After a surprisingly short conclave, there was a further surprise as 76-year-old Cardinal Jorge Mario Bergoglio of Argentina was named as pontiff yesterday.
Bergoglio, whose papal name will be Francis I, is the first non-European pope in 1,300 years and the first Latin American and Jesuit to hold the position in the entire history of the Catholic Church.
The response from around the world has been positive to the change. Trey Garza, a Hispanic lawyer living in the United States welcomed the decision.
“He sounds like the right man at this time for the church,” he said. “The church has been struggling with various problems created because of its size. Pope Francis seems to be the sort of simple man who simply wants to see the word of God shared in a way that every person can understand and accept. He sounds like a man of the people as opposed to a man from the Catholic Elite. Many of the church’s recent struggles might have come from the lack of leadership that understands the world beyond Europe. I hope that his unique background brings new leadership and perspective to the church which affects so many people outside of Rome,” he said.
Bergoglio’s choice of the name Francis, a name synonymous with peace, poverty and a simple way of life, is representative of the Jesuit order he is part of. Jesuits are part of the Society of Jesus, a religious order of the Roman Catholic Church known for their missionary work, intellectual research and work in education across the globe.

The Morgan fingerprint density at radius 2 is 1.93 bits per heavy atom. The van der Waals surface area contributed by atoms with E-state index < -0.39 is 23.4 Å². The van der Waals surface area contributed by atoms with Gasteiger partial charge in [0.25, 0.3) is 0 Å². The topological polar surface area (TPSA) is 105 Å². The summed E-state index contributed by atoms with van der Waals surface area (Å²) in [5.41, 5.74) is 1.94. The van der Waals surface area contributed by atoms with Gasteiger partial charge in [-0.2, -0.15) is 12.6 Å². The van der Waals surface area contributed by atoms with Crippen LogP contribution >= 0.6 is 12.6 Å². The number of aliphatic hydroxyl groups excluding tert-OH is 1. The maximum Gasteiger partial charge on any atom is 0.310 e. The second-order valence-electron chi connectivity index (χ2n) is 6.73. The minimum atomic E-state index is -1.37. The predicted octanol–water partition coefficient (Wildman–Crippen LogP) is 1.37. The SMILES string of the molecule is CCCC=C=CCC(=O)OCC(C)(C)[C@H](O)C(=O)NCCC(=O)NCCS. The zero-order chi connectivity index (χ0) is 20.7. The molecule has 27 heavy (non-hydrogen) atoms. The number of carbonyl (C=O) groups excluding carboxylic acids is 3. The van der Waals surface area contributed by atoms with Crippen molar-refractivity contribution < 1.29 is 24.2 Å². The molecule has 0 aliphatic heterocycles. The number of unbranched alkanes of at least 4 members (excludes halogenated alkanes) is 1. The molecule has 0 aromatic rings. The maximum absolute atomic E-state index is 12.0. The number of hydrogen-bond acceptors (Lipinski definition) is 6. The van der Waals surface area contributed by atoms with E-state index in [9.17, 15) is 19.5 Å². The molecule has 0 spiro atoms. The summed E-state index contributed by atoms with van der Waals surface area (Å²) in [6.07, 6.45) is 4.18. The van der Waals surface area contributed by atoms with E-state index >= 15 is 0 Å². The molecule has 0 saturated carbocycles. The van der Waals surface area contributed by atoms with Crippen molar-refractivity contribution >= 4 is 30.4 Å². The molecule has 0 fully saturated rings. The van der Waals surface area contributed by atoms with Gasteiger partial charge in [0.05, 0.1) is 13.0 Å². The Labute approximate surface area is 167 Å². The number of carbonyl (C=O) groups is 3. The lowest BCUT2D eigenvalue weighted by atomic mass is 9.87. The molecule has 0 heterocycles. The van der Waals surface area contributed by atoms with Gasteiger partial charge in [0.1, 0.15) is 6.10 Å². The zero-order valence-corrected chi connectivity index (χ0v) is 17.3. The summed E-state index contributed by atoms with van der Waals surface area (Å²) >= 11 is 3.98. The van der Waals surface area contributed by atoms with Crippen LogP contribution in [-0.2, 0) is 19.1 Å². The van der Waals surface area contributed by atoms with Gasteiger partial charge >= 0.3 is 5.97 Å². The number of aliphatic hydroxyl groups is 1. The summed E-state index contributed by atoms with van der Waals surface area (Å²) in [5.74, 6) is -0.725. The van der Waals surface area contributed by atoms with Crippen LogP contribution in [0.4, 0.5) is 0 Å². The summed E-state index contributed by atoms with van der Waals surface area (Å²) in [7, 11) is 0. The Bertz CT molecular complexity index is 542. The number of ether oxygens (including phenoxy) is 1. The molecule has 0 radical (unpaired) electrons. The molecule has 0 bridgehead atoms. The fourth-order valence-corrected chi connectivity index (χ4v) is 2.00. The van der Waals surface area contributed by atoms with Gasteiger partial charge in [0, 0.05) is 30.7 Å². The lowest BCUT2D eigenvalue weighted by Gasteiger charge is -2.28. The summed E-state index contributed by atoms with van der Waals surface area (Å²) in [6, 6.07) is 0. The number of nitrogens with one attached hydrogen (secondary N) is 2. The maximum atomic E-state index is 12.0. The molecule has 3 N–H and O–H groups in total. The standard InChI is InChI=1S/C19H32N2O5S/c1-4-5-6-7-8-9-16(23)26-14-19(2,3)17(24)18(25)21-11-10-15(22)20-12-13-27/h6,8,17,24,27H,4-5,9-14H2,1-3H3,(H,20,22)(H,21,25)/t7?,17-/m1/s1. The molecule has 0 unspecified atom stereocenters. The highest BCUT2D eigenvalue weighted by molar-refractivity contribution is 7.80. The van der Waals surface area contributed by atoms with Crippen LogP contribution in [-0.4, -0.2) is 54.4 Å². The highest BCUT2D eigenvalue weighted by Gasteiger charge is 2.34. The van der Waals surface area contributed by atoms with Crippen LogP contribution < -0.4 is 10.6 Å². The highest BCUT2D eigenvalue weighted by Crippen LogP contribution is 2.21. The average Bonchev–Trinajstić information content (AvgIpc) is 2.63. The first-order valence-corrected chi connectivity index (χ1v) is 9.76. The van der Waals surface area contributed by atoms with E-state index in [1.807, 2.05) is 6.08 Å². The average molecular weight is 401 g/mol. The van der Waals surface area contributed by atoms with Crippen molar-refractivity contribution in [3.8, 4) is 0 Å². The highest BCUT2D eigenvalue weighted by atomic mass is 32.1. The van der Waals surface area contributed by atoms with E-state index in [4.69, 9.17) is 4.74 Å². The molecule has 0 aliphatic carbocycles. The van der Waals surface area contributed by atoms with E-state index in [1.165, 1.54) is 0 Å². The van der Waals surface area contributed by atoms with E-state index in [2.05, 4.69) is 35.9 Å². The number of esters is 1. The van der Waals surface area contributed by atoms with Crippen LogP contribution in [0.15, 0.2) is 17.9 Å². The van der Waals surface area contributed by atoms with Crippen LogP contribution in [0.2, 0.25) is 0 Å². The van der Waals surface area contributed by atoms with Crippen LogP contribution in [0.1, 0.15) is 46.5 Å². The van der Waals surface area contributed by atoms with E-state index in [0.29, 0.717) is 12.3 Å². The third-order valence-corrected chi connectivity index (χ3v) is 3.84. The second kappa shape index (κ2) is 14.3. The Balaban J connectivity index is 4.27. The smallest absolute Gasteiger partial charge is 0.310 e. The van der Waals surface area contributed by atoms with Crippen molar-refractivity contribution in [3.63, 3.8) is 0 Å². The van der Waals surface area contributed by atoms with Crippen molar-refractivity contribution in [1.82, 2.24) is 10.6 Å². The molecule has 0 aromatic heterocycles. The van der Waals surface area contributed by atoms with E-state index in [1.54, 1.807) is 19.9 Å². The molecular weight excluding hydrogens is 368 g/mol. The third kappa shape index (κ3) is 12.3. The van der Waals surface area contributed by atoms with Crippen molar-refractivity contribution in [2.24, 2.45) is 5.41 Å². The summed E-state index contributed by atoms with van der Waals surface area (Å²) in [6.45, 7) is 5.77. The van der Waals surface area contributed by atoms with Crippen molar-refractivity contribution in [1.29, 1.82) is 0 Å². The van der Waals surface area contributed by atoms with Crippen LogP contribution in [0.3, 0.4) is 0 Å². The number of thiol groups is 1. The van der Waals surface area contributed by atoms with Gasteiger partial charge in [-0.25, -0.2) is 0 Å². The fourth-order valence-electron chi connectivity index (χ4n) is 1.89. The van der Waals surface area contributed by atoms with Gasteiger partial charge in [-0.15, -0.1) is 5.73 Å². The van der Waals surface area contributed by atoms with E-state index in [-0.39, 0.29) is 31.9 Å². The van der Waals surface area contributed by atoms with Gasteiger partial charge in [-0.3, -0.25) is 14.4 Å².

Father Adrian Porter, a member of the Jesuit Institute in the UK and of the St. Ignatius College in Enfield, told The Archer of the pride felt by his order.
“Jesuits around the world are very surprised,” he said. “We are very pleased and honoured that somebody that comes from St. Ignacius and the Jesuit tradition has been chosen for this office. It’s a vote of confidence in the man and the tradition and the spirit he brings to this new job.”
Fr. Porter also said he hopes having a Jesuit pope will increase the profile of his order and their work, an order that usually steers clear of the limelight. “I think it will certainly increase interest in who we are and what we do,” he said. “We actually take a promise not to become bishops. The idea is that we don’t seek those sorts of offices but sometimes we are asked to do so by Rome. Rome simply says we want you to be the bishop of so-and-so and when that happens you can’t really say no as ultimately there’s our vow of obedience to the pope.”
The Arch-bishop of Cardiff also welcomed the announcement of the new pope in a statement released this morning.
“I welcome the election of Cardinal Jorge Mario Bergoglio as Pope Francis I,” it read. “He can be assured of the prayers of the whole Archdiocese of Cardiff. The election of a new Pope is always a new beginning and I look to the future with hope and confidence. Seeing the crowds in St Peter’s Square on Wednesday evening who could fail to be struck by the global nature of the Church and its universal mission.”